The base offense level for a narcotic offense is in part determined by the quantity of narcotics for which the defendant is accountable. U.S.S.G. sec. 2D1.1(a)(3) and (c). The greater the quantity, the higher the offense level. The quantity includes not only the amount involved in the offense of conviction but the quantity involved in "relevant conduct"; that is, "all such acts and omissions that were part of the same course of conduct or common scheme or plan as the offense of conviction." U.S.S.G. sec. 1B1.3(a)(2) (incorporating by reference U.S.S.G. sec. 3D1.2(d)). A defendant need not be either charged or convicted of carrying out these other acts. United States v. Duarte, 950 F.2d 1255, 1263 (7th Cir. 1991). The sentencing judge is required to consider relevant conduct when calculating the base offense level to determine the appropriate guideline range. United States v. Ruiz, 932 F.2d 1174, 1183 (7th Cir. 1991). A district court's calculation of the quantity of drugs involved in the offense and in relevant conduct is a finding of fact and is subject to the "clearly erroneous" standard. United States v. Montgomery, 14 F.3d 1189, 1196 (7th Cir. 1995). We must affirm the quantity finding unless "on the entire evidence [we are] left with the definite and firm conviction that a mistake has been committed." Duarte, at 1262. The uncharged conduct need only be supported by a preponderance of the evidence. United States v. Ross, 959 F.2d 1050, 1054 (7th Cir. 1991). The rules of evidence do not apply and the sentencing judge is free to consider a wide range of evidence, including hearsay. United States v. Corbin, 998 F.2d 1377, 1385 (7th Cir. 1993), cert. denied, __ U.S. __, 114 S.Ct. 1124, 127 L.Ed.2d 432 (1994). However, a defendant has a due process right to be sentenced on the basis of reliable information, and the relaxed standards at sentencing are somewhat in tension with that right. United States v. Campbell, 985 F.2d 341, 348 (7th Cir. 1993). We have resolved this tension by requiring that a defendant have a reasonable opportunity to rebut contested hearsay and that the contested hearsay be reliable. To succeed on a challenge the defendant must show that the information before the court was inaccurate and the court relied upon it. Id.; United States v. Musa, 946 F.2d 1297, 1306 (7th Cir. 1991).
The evidence relied upon by the District Judge at the first sentencing hearing included the finding of 762 grams of cocaine by police executing a search warrant at 3119 North 24th Street in Milwaukee. Although Windom was not present at the time of the raid, the utilities to the apartment were registered in his name, he was paying the rent in cash directly to the owner, and rent receipts were prepared in his name. There was a security door installed at the apartment unbeknownst to the owner. In addition, two reliable informants had told the agent that Windom had rented and used the apartment to cut, package, and sell illegal drugs. Windom neither testified nor offered any other evidence to rebut this evidence.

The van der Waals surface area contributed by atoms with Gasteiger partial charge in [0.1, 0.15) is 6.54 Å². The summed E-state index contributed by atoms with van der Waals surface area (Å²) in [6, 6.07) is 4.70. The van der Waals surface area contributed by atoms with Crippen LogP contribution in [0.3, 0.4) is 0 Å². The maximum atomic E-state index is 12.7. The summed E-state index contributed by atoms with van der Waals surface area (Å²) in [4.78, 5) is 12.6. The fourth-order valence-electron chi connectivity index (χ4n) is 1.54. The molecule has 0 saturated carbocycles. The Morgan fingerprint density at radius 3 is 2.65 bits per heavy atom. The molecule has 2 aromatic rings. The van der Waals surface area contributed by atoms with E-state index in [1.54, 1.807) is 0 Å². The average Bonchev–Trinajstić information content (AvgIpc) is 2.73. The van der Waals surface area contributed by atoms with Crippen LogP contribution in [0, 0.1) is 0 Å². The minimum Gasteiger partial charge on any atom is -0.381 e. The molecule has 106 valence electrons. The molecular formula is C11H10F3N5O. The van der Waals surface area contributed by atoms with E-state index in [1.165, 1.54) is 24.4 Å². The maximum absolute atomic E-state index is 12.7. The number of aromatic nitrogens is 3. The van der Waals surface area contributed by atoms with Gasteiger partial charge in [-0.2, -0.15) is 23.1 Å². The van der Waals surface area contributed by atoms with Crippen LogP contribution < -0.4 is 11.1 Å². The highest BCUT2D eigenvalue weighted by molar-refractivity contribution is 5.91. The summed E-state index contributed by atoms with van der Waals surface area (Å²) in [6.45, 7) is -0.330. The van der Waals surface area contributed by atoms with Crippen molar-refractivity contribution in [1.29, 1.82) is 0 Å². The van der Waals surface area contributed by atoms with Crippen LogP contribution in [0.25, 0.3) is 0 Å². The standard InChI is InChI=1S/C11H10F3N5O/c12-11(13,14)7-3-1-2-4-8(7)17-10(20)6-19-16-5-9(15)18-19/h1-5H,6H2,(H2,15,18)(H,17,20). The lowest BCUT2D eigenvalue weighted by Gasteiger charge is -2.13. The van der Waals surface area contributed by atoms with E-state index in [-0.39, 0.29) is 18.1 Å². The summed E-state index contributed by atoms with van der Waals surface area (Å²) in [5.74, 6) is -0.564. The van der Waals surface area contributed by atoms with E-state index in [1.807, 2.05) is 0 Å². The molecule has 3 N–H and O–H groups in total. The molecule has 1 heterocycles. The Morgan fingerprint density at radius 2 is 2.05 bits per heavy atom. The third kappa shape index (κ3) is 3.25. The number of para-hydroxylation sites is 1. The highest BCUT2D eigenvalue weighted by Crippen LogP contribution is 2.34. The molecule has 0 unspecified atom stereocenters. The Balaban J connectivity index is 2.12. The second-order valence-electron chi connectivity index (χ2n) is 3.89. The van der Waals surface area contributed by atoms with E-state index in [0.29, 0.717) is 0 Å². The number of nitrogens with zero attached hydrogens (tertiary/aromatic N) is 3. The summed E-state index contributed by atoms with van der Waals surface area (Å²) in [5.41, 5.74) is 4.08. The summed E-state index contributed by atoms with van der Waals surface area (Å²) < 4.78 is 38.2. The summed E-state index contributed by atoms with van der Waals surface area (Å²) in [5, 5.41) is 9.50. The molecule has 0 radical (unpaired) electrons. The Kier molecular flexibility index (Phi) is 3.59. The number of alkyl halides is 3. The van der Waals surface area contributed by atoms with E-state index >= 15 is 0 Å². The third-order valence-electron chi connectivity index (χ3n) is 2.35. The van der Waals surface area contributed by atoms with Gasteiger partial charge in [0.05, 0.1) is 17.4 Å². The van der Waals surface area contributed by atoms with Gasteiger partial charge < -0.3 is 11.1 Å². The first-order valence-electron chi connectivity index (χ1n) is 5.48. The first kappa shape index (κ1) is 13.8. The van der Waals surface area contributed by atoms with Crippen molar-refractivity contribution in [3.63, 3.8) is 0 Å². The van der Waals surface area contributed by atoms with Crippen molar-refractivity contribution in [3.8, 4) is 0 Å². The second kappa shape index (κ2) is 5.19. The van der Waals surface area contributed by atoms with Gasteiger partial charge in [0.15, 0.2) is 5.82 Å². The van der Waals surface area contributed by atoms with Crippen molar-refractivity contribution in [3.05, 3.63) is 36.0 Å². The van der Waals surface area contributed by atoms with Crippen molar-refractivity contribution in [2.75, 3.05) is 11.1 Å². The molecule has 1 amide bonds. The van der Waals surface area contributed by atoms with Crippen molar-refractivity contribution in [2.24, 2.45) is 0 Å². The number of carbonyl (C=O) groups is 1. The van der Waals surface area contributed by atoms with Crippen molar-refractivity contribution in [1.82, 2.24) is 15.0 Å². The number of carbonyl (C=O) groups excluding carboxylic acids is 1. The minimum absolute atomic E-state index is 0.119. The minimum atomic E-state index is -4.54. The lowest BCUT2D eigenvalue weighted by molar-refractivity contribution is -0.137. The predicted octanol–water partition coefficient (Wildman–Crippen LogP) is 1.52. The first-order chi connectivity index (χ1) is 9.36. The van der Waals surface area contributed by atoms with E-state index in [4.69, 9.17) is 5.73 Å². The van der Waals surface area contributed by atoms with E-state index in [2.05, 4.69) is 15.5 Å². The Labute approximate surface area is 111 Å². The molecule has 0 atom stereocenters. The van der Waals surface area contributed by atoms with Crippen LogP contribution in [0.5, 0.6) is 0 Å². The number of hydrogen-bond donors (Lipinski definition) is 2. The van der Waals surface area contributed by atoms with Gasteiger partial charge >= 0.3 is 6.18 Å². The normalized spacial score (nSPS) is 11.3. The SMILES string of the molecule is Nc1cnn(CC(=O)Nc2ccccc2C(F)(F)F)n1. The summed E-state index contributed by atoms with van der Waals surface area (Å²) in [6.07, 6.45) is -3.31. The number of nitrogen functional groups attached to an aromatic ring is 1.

At the second sentencing hearing, the court received substantial amounts of new evidence implicating Windom in a major distribution ring run by a Milwaukee street gang called the "Crypts." *fn5 This evidence revealed that the defendant was connected with at least four other Milwaukee drug houses which were part of the Crypt organization. The source of this evidence was testimony of witnesses in another federal court drug case, United States v. Twan James, et al., (E.D.Wis. Case No. 92-CR-178). While the District Judge stated on the record that he was not relying on this evidence to enhance the offense level under the guidelines, he did, however, appear to consider it as corroborative because he stated that the new evidence "underscored[ed] the fact that the court had made the right decision the first time." Again, Windom produced no evidence to dispute any of these allegations, either new or old. His only remarks concerning drug dealing were made at the elocution stage of the sentencing hearing in which he made an unsworn declaration that he was not a member of the Crypt gang. He, however, did not dispute any of the factual allegations of drug dealing made by any of the out-of-court declarants. The only evidence that Windom did produce disclosed that he had made strides towards rehabilitation and was shaking his drug addiction. All of the information submitted on the subject was either in the record from the prior sentencing hearing or was contained in the presentence report which Windom received prior to the sentencing hearing. Thus, Windom ...